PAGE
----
Popping Bubbles

green blue and pink bubbles

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Based on the dot.com experience, popping bubbles are often associated with the complete collapse of companies like eToys, Pets.com, or Webvan, but that is as much the exception as the rule. It is equally common that following an immense and unsustainable rise in stock price, the bubble pops without much change in the operations and profitability of the company. Instead, the bubble is based on the development of a wildly enthusiastic prediction of the company’s future and is popped by the recognition that the forecasts were wildly enthusiastic. All of this can happen without much change in ongoing operations. The best way to illustrate what can happen is with some examples.

A good place to start is with GoPro (GPRO). GoPro is a maker of action cameras popular with athletes and outdoor activity enthusiasts. As with many tech companies, GoPro went public in mid-2014 with all the associated excitement. In a story that was to become increasingly common, GoPro was billed as much more than a camera company in a competitive photography market. It was a budding social media company for the active set. It was a potential competitor for YouTube. It was a “lifestyle” company. It was going to reinvent the drone. In response to the hype regarding the bevy of opportunities, the market price of GoPro skyrocketed reaching a high of nearly $100, giving it a market cap of over $11 billion.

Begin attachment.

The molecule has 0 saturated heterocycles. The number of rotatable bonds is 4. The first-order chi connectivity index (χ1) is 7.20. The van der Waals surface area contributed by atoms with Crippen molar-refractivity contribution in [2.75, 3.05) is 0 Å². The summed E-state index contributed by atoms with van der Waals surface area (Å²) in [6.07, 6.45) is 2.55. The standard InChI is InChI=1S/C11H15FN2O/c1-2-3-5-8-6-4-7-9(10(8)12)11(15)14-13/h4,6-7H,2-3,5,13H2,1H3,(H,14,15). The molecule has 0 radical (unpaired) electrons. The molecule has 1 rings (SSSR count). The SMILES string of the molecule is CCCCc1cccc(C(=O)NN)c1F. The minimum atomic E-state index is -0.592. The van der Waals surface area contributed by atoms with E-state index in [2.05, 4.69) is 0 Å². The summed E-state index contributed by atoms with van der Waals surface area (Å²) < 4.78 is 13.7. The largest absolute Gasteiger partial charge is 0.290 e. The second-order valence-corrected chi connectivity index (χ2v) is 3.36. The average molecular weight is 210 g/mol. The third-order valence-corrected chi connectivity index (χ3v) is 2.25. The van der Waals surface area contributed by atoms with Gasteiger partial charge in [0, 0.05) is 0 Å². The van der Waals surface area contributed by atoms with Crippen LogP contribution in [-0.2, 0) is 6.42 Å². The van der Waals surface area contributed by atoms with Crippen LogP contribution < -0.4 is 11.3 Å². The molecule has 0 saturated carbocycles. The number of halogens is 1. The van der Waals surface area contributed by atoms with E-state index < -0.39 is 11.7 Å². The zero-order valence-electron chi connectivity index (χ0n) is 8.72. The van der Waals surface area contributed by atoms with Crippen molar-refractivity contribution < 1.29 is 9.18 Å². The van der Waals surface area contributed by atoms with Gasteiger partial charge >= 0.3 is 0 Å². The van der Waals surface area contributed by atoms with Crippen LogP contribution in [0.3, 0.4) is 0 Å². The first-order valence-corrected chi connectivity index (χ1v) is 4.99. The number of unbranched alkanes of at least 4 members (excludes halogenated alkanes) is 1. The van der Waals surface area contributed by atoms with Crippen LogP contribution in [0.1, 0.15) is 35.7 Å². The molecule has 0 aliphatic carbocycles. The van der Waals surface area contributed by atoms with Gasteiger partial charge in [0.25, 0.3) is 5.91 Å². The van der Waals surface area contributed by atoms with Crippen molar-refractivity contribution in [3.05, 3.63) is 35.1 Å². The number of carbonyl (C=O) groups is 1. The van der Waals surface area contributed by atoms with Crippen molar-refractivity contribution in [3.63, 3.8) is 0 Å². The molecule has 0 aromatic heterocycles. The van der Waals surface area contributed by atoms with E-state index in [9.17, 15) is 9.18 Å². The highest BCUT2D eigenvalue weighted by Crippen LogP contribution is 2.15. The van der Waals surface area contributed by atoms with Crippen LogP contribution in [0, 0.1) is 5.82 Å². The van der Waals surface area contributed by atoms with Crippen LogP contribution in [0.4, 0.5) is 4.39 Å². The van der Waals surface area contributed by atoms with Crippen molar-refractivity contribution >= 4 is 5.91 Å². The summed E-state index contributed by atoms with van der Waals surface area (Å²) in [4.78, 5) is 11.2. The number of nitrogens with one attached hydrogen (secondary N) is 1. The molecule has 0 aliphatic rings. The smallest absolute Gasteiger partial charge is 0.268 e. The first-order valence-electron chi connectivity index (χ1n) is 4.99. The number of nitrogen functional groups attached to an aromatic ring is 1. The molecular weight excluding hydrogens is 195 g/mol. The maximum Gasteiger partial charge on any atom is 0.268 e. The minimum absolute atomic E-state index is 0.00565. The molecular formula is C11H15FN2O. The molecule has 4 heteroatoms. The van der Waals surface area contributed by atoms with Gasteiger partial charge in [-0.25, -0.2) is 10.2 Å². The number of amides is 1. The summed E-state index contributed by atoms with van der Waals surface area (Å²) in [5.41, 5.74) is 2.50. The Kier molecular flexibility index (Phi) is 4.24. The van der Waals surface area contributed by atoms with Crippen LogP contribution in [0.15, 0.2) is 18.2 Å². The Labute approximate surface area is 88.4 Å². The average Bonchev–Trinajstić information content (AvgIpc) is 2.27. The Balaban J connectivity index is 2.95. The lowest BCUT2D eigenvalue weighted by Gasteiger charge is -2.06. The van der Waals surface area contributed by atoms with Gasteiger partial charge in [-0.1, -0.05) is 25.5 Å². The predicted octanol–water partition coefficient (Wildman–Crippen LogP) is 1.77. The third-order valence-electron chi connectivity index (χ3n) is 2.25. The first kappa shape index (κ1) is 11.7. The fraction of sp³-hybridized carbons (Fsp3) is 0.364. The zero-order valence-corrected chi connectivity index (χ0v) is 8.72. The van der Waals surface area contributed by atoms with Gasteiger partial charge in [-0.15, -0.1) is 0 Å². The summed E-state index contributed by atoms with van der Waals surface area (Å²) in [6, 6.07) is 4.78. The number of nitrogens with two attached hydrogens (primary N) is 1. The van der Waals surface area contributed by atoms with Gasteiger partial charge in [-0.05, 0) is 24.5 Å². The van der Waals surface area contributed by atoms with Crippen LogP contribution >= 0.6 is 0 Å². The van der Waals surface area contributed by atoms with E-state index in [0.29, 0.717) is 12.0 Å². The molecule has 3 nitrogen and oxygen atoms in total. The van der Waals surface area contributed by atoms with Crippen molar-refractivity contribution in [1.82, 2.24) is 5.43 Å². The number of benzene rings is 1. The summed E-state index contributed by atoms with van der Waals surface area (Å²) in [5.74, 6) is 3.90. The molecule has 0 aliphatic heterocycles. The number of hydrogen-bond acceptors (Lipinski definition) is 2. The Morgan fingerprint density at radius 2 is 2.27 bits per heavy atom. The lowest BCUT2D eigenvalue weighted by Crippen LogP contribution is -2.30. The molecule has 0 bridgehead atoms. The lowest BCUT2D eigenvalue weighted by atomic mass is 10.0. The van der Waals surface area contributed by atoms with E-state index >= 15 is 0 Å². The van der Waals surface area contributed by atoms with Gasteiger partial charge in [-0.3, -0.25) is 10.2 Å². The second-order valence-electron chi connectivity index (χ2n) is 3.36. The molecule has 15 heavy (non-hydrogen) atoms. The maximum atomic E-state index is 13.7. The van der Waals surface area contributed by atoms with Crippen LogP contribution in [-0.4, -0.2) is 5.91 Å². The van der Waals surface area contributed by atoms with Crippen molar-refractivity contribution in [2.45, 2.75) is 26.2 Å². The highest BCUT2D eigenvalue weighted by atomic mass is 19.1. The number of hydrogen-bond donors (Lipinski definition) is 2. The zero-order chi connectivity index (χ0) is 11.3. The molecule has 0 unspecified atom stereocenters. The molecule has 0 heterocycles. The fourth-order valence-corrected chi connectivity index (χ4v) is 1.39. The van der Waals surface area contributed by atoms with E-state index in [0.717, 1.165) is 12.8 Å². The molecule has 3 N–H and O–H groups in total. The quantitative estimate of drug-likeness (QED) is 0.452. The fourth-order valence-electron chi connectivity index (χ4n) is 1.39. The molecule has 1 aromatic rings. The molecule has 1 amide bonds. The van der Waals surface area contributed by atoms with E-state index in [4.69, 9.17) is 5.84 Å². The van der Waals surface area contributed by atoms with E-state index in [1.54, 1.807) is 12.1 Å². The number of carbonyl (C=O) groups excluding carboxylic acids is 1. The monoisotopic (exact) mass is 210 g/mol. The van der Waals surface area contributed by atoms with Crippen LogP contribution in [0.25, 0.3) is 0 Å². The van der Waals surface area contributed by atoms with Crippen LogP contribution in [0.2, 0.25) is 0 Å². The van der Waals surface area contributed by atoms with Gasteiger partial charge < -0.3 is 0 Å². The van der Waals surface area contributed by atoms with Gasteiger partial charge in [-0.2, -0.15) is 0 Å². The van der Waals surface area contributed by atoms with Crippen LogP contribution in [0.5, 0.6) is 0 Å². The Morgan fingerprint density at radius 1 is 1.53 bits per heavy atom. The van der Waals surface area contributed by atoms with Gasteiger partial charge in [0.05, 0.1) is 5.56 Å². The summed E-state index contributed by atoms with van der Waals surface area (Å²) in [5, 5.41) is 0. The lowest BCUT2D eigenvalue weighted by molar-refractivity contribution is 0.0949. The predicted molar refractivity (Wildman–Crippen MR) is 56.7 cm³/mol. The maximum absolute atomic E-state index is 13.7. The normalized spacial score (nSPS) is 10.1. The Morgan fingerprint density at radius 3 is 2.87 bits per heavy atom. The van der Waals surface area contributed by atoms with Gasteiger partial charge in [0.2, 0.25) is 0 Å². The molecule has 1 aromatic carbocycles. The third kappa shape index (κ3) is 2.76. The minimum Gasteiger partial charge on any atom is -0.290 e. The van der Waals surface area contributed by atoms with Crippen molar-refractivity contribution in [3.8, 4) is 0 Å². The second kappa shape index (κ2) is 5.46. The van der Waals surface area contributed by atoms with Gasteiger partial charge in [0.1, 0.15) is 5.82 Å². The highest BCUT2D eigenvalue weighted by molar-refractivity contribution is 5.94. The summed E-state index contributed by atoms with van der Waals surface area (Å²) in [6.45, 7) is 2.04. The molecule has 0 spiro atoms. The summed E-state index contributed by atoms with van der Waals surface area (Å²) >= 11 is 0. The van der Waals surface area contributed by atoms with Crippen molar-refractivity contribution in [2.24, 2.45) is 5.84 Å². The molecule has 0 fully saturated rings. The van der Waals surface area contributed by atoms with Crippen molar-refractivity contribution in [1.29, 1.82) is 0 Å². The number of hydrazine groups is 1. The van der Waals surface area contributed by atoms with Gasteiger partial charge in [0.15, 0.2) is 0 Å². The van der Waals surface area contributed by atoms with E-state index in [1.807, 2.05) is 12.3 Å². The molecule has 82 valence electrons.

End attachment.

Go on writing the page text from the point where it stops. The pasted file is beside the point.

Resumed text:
Unfortunately, reality set in. It turned out that GoPro was a camera company. True it was an innovative camera company, but it was not a social media firm or the new YouTube. As a result, the stock price plummeted. As shown in the graph below, by year-end 2017, the company was trading for less than $10 per share, a level it has yet to surpass since then. This does not mean that GoPro was a failed company. It still makes a good action camera in a competitive market. It trades at what now appears to be close to fair value. The bubble popped back in 2015 when the expectations were found to be wildly optimistic, but the company never failed.

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Disclaimer: Cornell Capital Group LLC is a registered investment adviser. Information presented is for educational purposes only and does not intend to make an offer or solicitation for the sale or ...

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